Alliance for Democracy (Aford) president Chakufwa Chihana, who is in South Africa receiving treatment, had a brain operation on Friday at Garden City Clinic, family and party officials confirmed on Sunday.

        Aford national chairman Chipimpha Mughogho said he was told by the family members that Chihana had a successful operation on Friday and was put in an intensive care unit.

        Mughogho said Chihana, who initially complained of headache, was found with a brain tumour which South African doctors removed.

        Mzimba West MP Loveness Gondwe said Aford boss condition was stable.

        "Hon. Chihana had a major operation and after that he was put in the intensive care unit but his condition is stable. I do not know where he was operated on but it had something to do with the skull," she said.

        Deputy Information Minister John Bande referred the matter to the Health Minister Hetherwick Ntaba who was reported to be in Geneva, Switzerland.

        Aford publicity secretary Norman Nyirenda said when Chihana's situation got worse, the family alerted the Office of the President and Cabinet who took him to Mwaiwathu Private Hospital.

        "The doctors at Mwaiwathu advised that he should be sent to South Africa and they even identified the doctor for him," he said.

        He said the costs are being met by the Malawi government, contradicting his earlier statement that his boss covered the cost.

        Mughogho is now in charge of the party.

        Gondwe will be a busy person when Parliament starts meeting on June 6 as she is the only Aford MP remaining.


        Pillane proposes presidential age limit

        by Emmanuel Muwamba , 22 May 2006 - 06:34:13

        A member of the DPP National Governing Council Abdul Pillane on Saturday urged members of political parties and the civil society to put an upper age limit in the Constitution for presidential candidates.

        Pillane was addressing members of political parties and civil society in Liwonde during a two-day follow up workshop to the National Conference on the Review of Constitution held in March in Lilongwe.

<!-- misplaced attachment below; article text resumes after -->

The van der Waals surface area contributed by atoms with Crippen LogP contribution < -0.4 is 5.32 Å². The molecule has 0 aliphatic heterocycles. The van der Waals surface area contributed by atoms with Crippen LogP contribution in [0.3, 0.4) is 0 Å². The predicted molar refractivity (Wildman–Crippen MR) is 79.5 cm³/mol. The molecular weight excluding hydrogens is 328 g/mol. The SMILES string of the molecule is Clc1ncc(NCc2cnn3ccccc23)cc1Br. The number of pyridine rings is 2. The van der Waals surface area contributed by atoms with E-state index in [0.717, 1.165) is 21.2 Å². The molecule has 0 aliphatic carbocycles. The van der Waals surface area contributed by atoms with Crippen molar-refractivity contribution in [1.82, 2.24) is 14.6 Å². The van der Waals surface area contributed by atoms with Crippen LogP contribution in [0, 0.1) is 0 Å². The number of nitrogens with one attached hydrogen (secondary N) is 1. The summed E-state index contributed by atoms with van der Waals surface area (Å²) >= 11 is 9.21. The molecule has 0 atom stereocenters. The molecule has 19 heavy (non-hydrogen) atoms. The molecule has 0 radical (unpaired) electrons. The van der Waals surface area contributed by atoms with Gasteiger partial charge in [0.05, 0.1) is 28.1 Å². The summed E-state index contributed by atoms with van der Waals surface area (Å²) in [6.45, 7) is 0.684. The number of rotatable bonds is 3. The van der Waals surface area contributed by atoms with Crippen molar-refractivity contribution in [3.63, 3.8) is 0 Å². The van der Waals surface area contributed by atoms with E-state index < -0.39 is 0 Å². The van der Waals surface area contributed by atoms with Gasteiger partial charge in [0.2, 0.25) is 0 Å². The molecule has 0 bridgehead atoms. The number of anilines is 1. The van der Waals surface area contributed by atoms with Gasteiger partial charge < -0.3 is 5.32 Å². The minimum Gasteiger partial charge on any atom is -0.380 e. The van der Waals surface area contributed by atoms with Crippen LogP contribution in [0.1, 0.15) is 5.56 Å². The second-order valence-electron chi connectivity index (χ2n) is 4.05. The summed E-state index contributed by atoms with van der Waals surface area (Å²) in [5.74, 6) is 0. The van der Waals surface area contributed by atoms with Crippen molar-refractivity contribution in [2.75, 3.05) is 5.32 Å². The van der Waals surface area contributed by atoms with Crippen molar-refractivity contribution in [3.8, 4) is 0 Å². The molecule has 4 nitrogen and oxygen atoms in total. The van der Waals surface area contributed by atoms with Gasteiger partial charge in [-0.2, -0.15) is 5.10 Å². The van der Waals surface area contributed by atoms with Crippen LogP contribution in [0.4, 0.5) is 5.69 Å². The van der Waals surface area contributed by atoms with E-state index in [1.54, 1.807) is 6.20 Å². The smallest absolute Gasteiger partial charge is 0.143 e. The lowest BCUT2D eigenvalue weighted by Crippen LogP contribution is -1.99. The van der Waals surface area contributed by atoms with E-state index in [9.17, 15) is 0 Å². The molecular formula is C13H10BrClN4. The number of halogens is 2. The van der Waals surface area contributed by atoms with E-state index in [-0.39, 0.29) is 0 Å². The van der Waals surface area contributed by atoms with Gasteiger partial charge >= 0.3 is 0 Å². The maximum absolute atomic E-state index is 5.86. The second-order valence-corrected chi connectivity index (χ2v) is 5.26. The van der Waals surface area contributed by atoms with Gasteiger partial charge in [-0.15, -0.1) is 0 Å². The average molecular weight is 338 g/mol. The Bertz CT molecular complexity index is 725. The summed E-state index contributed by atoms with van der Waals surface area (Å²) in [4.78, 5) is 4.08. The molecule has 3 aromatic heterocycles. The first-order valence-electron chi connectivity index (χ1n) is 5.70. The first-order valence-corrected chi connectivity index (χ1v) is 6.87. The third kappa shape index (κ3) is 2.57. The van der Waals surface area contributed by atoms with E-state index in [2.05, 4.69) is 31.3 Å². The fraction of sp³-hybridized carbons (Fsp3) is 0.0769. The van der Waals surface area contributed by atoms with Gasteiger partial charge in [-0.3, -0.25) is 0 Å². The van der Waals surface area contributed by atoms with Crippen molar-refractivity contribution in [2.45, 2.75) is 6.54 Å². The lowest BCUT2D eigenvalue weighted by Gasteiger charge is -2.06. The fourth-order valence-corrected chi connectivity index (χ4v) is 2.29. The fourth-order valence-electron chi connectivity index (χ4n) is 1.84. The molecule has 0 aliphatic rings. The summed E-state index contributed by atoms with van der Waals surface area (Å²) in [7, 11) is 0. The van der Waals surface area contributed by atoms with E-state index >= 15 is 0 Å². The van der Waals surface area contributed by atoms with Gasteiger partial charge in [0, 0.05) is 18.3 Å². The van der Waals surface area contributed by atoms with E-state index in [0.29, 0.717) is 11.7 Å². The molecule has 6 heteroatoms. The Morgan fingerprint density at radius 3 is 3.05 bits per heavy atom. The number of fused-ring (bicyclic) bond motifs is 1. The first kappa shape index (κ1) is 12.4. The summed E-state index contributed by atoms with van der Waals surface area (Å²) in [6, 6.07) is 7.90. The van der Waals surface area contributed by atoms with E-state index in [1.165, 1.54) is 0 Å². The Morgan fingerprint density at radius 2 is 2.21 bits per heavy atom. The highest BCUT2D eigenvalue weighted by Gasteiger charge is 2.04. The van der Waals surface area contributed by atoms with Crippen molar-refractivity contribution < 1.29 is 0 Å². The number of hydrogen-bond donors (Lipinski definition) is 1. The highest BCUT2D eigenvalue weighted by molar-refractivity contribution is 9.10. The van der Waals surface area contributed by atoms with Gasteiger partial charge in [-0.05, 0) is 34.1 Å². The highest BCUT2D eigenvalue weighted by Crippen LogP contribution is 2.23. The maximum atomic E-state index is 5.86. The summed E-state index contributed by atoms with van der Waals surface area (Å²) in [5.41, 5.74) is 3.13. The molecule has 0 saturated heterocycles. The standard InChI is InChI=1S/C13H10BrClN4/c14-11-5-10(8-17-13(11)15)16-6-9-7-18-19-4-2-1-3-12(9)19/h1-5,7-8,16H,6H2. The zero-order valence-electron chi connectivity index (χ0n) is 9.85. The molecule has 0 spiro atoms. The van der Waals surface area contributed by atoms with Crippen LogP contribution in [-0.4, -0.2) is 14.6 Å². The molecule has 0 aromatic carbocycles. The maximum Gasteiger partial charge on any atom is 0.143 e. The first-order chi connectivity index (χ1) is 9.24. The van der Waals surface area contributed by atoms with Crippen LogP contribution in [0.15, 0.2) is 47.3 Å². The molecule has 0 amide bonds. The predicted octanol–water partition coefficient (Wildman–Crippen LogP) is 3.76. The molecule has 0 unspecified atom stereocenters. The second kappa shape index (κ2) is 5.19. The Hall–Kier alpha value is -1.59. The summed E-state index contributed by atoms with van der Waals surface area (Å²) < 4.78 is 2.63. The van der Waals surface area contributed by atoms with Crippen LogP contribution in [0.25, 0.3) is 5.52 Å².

"My view is that (an upper) age limit should be at 75. We have to give a chance to younger people to lead because in circumstance, when you age you become forgetful especially when sickly," said Pillane. "Overall, chances should be given to young people."

        But UDF secretary general Kennedy Makwangwala, whose party members agitated for the age limit during presentations, played the issue down.

        "I feel there is no logic to have an upper age limit for presidential candidates. If someone is 90 or 80 I don't know how that can influence the electorate not to vote for someone who is younger, I don't see any logic behind that," said Makwangwala.

        MCP participants at the workshop also vehemently objected to the proposal.

        MCP vice president Nicholas Dausi in an interview said: "There is no constitution in Africa which stipulates an upper age limit. So it would be strange in Malawi to have an upper age limit for presidential candidates."

        MDP President Kamlepo Kalua also opposed the need to have an upper age limit.

        "If we have personalities in mind that we want to discriminate against then it is unfortunate. The constitution we want to build is a guiding document for future generations and it should not bar certain individuals on the basis of grudges," he said.

        The Malawi Law Constitution Issues Paper of March 2006 says several submissions that were received put an upper presidential age limit in the Constitution.

        "It is argued that it is common sense that mental knowledge faculties tend to fail with age. As regards what the actual age limit should be the submissions are far from being agreed. The range is from 60 years to 80 years," read submissions in the Issues Paper.

        On whether MPs should double as ministers, Kalua said this should be the case.

        Makwangwala also said it is not right for MPs to serve as ministers because the Legislature, another arm of government, is reduced while the Executive branch is beefed up from another arm of government.

        "There is no separation of powers when MPs double as ministers," said Makwangwala.

        But Pillane said there is no problem for MPs to work as ministers as well, saying MPs are elected by the President.

        "One can serve both posts. There have been no problems before for people to double," said Pillane.

        The Centre for Multiparty Democracy funded the workshop through the Netherlands Institute for Multiparty Democracy.

        The objective was to come up with a collective position on the Issues Paper which will be presented to the Special Law Commission that will be constituted soon.


        Mussa hails new driving licence

        by Zainah Liwanda, 22 May 2006 - 06:58:52

        Transport and Public Works Minister Henry Mussa last week said the design of the Malawi-Sadc driving licence would guard against forgery and ensure that only skilled and legitimate drivers of particular vehicles are licensed.

        Mussa was speaking at the official launch of the licences in Lilongwe where he announced that traffic police would from July enforce speed limits and sober driving using Breathalysers which his ministry is in the process of procuring.

        The minister said financial constraints are the reason for the delay in procuring the equipment but assured that by July they would be available.